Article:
The partially drilled oil well at Balcombe, which has been besieged by thousands of protesters, is not the UK’s first or largest fracking site. In fact, it is not even a fracking site at all, as Cuadrilla’s plan is to extract oil by conventional drilling if possible.
But it has caught the public imagination in a way that the recent history of fracking in the UK has not, with the scale of the last few days of protest signalling a major shift in the public consciousness of the issue, and a major headache for the government.
Anti-fracking is drawing together a sizeable coalition of people at demonstrations: “middle England” has been as much in evidence as Occupy; Daily Mail readers have outnumbered Guardianistas; first-time protesters mingled with veterans; old and young joined hands; and people whose primary concern is preserving the countryside found common cause with climate change activists.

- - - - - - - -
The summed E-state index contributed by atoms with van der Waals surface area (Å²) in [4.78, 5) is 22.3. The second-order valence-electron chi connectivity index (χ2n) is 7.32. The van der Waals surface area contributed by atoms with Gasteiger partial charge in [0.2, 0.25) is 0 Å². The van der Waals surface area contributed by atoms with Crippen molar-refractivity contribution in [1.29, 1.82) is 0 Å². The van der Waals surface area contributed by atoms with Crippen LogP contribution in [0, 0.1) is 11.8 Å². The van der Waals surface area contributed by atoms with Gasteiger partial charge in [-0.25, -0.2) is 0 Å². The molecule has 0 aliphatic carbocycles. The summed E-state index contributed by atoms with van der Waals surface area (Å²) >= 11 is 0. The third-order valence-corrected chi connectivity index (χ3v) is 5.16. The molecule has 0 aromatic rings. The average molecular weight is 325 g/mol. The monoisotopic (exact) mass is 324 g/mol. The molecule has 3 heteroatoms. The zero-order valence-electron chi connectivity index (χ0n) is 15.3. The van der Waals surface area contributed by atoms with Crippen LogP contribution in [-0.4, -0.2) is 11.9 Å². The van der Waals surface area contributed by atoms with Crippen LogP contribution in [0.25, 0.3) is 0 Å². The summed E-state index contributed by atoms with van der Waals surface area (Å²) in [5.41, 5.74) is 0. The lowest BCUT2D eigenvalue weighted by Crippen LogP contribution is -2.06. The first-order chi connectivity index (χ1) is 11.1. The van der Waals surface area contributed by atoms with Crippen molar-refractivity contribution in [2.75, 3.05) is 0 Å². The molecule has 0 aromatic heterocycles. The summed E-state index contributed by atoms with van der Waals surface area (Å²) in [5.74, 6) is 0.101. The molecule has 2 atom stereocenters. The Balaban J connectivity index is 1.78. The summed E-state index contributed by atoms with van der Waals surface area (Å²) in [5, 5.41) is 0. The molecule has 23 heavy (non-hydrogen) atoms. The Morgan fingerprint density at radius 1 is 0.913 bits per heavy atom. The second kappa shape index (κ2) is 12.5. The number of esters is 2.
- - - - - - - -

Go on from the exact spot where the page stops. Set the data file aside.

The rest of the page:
The breadth of the opposition to fracking was amply illustrated in last week’s Guardian poll – 40% oppose it in their area, 40% support it. The fight for the government – particularly Conservatives who are much more pro fracking than the Lib Dems – is over that 20% who are so far undecided. Fracking – the process of blasting high-pressure water, sand and chemicals at dense shale rock to release the tiny bubbles of methane or oil trapped within – has gone from being an obscure bit-part player in the energy industry to taking centre stage, and that is just where its proponents do not like it.
When Cuadrilla started exploring in the UK, in 2009-10, it attracted little attention outside the oil and gas industry. As a venture capital-backed company, it had no need to raise money on the stock market or to publicise its plans. Rather the opposite – there was no fanfare and little attempt to inform anyone, outside the handful of government agencies whose permission Cuadrilla required.